The next day Noland and his men left. The doctor told his captain about the sacred trees; he had learned the truth about them from Mouse that night. Noland understood the Shandia’s anger and gave orders to leave all the gold behind. Mouse ran back to the village to Kalgara. She asked those present what they would have done if a tree precious to them had been poisoned and the entire forest died because of it. She urged her father to stop his friend to whom the Shandia owed much. The Shandia realized their mistake of always complaining about the losses. Kalgara ran to the shore, hoping to still find Noland. The ship cast off and set sail for Mary Geoise. Sudden ringing of bells made them look back. They caught sight of Kalgara, who apologized and invited Noland to visit them again. Until then, he would ring the bell every day so they would find their way. Noland promised to come back.
Back in Lvneel
The adventurer Mont Blanc Noland told many fantastic stories that you never knew if they were true or not. Returning from a journey, he told the king of Lvneel of the golden city of Shandora, still magnificent after its fall. The king was enraptured by the idea of gold, and five years later an expedition ship with Noland in command set out for Shandora. Instead of his own crew, however, the king and his soldiers would accompany him. Due to the inexperience of the soldiers with seafaring, many dicey situations arose on the voyage, but Noland’s skill made them turn out well. When the ship reached Jaya, on going ashore, it turned out that the island ended abruptly where it should have continued. Half a hut stood still on the new shore. Noland did not understand why the island stopped here and was accused by the king of deceiving him. Noland hoped to hear the bell, the light of Shandora, and in his mind asked Kalgara what had happened.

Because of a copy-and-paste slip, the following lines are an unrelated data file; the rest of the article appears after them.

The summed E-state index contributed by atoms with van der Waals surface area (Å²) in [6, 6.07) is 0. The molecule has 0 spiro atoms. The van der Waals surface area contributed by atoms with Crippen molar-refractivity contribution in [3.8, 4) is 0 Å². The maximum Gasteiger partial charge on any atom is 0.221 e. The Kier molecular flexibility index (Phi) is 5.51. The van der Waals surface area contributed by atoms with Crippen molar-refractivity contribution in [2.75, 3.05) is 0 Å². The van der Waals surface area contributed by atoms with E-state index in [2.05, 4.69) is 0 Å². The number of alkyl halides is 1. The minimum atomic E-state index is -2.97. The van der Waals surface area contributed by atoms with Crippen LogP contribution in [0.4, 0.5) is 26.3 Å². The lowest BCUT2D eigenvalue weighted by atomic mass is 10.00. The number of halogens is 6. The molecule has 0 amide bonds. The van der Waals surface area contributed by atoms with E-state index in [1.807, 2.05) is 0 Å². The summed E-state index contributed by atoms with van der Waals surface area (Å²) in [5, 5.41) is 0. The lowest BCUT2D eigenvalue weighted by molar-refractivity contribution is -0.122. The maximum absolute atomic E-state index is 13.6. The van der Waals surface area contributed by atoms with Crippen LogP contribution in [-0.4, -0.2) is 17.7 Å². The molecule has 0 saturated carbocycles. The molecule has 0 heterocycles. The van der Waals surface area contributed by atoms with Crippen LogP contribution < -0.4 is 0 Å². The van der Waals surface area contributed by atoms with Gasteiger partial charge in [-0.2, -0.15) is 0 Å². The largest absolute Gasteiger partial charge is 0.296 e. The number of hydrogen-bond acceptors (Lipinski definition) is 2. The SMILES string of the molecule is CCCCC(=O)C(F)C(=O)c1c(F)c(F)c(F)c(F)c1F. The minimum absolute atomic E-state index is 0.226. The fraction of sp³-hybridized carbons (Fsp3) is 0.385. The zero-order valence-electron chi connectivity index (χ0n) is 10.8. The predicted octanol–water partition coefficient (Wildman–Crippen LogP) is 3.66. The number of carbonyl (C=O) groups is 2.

Six months later in Lvneel, Mont Blanc Noland was placed on a pedestal and was to be executed. He repeated again that he had seen the golden city of Shandora on the island of Jaya six years ago. A witness who was said to have been there at the time exposed Noland as a liar. Noland’s crew appeared in the square and tried to get to the front, recognizing no one from their crew in the witness. The king gave the order to detain them and proceed with the execution. The death penalty was pronounced for fraud, and the whole crowd shouted to Noland, Liar. Noland, fighting tears, wondered what happened to Kalgara before he was executed.
Noland the liar
400 years later, the story of Noland is still remembered. It was recorded in a book known to every child on the Northblue. In it, however, the story is not told correctly, but tells of Noland the Liar, who made up the story of the golden city and his giant golden bell. He lied even at his execution and concluded that the golden city had sunk to the bottom of the sea. This statement moved his descendant Mont Blanc Cricket to search for this city on the seabed.
The Straw Hat Pirates found the torn off part of Jaya, but not at the bottom of the sea, but in heaven, there it was called Upper Yard. Luffy found the golden bell and rang it, so that Mont Blanc Cricket learned that she was in heaven.
- His name may allude to the fact that he actually found no land (from the English “no land“) during his second voyage of exploration.
- Noland was referred to by his men as an “admiral” (in the original “Teitoku” 提督, translated “admiral” or more accurately“commander of a fleet“), though this is not to be confused with a naval admiral (Taishō 大将).
- He was supposed to marry Mouse, but refused because he already had a wife.
- His favorite dishes were pumpkin pie and the dessert Mont Blanc.